Regarding the Legendary DC-7 in your July 22nd article (NewsWire):
The DC-7 did not have 'turbo charged ' engines,, but rather had 'turbo compound engines'. The term 'turbo charged' means having 'super chargers' driven by exhaust gasses, to boost the air pressure going into carburetors or master controls for more power at high altitudes where the air is thin. Turbo compound engines, on the other hand, have "PRTs" or power recovery turbines, which are powered by the exhaust gasses, but are geared into the engine reduction drive to provide more power to the prop, which in the case of the DC-7 consists of 3 turbines per engine, which together add 450 horsepower to each engine, which otherwise would have been wasted out the exhaust system. The nickname for the PRTs in the airlines were "Parts Recovery Turbines", due to the engine not being as reliable as the Pratt & Whitney engines used on the DC-6, though much more powerful! But it was (is) still a great engine!
William E. Killmer
Below is a copy of a letter that I sent to Senator Schumer in response to his call to close the Hudson River Corridor to VFR traffic.
As a registered Democrat who voted for Senator Schumer, a long time resident of New York City and a General Aviation pilot, I was dismayed by Senator Schumer's call to permanently close down the Hudson River Corridor to General Aviation traffic. It is just hyperbolic fear mongering and reactionary behavior to clamp down on a minimal threat simply because it is publicly dramatic to do so when so many other more significant threats exist. The destructive force of a small plane is nothing compared to a U-haul truck filled with whatever and rented without regulation to anyone who wants and driven down any block in the city. Especially when ABC News Primetime has managed to sneak depleted uranium into the country twice, once right into Port Elizabeth just across the harbor from the Statue of Liberty.
The reality is that General Aviation has never been used as a terrorist weapon, as opposed to commercial aviation and ground bound vehicles, yet is remains the obsessive focus of Washington politicians to the detriment of the security of the country.
Security of this city is obviously of the utmost importance. I watched the towers collapse from my office on Fifth Avenue on 9/11. My wife worked downtown and was among the tens of thousands who fled uptown covered in grime. I understand the need for security for my family more palpably than the rest country outside of New York City and DC. However, the VFR corridor down the Hudson is not part of that need. The VFR corridor is an important link in the North East airspace network. And, more importantly, it acts as a postcard-like welcome to thousands of visitors each year who use it to travel to the New York area GA reliever airports (like Westchester County Airport) and spend their dollars in New York State. To close it without specific threats is an over-reaction. Especially when, in the few unfortunate examples of GA planes being used to commit suicide by flying into buildings (Tampa, Fl for instance) the damage done to the building was significantly less than had the person driven a car into the lobby.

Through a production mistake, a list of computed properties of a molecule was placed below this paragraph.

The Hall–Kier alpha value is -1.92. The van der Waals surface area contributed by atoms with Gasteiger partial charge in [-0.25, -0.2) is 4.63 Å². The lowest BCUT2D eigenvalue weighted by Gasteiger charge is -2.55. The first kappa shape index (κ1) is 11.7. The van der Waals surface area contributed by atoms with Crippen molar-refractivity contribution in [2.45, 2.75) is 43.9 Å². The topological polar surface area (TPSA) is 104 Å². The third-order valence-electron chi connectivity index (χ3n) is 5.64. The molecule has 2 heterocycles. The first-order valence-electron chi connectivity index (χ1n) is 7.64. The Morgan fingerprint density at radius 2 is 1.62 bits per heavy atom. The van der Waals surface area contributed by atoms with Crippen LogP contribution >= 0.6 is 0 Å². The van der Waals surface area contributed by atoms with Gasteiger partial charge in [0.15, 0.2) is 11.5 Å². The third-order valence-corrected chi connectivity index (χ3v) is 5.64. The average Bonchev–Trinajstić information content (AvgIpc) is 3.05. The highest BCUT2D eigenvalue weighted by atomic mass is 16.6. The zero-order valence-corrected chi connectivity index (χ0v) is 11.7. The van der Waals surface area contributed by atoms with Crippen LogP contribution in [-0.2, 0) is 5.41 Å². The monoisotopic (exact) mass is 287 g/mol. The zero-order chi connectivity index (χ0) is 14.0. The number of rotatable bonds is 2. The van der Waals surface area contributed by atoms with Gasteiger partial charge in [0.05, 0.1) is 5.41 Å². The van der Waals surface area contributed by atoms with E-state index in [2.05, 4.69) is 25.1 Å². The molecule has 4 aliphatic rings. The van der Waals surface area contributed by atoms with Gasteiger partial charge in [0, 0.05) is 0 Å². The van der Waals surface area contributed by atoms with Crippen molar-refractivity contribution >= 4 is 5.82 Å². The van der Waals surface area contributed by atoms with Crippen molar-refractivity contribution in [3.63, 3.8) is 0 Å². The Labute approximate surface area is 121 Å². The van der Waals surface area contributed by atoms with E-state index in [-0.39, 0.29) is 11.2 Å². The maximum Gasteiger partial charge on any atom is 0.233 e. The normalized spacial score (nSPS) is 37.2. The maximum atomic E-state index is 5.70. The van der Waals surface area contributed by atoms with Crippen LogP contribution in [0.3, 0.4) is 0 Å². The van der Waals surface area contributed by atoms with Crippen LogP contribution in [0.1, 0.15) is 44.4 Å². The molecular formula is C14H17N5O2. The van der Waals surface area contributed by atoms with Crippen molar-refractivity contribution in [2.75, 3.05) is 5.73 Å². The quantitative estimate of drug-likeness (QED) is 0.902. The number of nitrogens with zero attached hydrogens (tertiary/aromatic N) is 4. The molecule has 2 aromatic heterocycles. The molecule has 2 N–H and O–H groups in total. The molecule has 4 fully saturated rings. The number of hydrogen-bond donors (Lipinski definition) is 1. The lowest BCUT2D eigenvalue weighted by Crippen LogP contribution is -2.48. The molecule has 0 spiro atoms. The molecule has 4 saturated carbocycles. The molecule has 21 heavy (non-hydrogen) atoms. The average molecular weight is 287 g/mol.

A much better use of the Senators influence would be to guide the Energy and Natural Resources Committee towards an "Apollo Moon Mission" like challenge to the nations energy companies to develop alternative fuels and relieve the need for this country to support the epicenters of radical Islam like Saudi Arabia. The only way New Yorkers will be truly safe is when the desire to hurl violence at America is eradicated at the roots. Democracy in the Middle East -- something that won't come when crude oil prices are still $40 a barrel -- is the only long-term solution to our security.
One wonders why the pilot of that ill-fated Archer that lost its yoke didn't just use the other one (NewsWire, July 15).
With a passenger, you engage the autopilot and swap spots -- or throw him out the door there on the right. Without one, turn on the AP and just move over.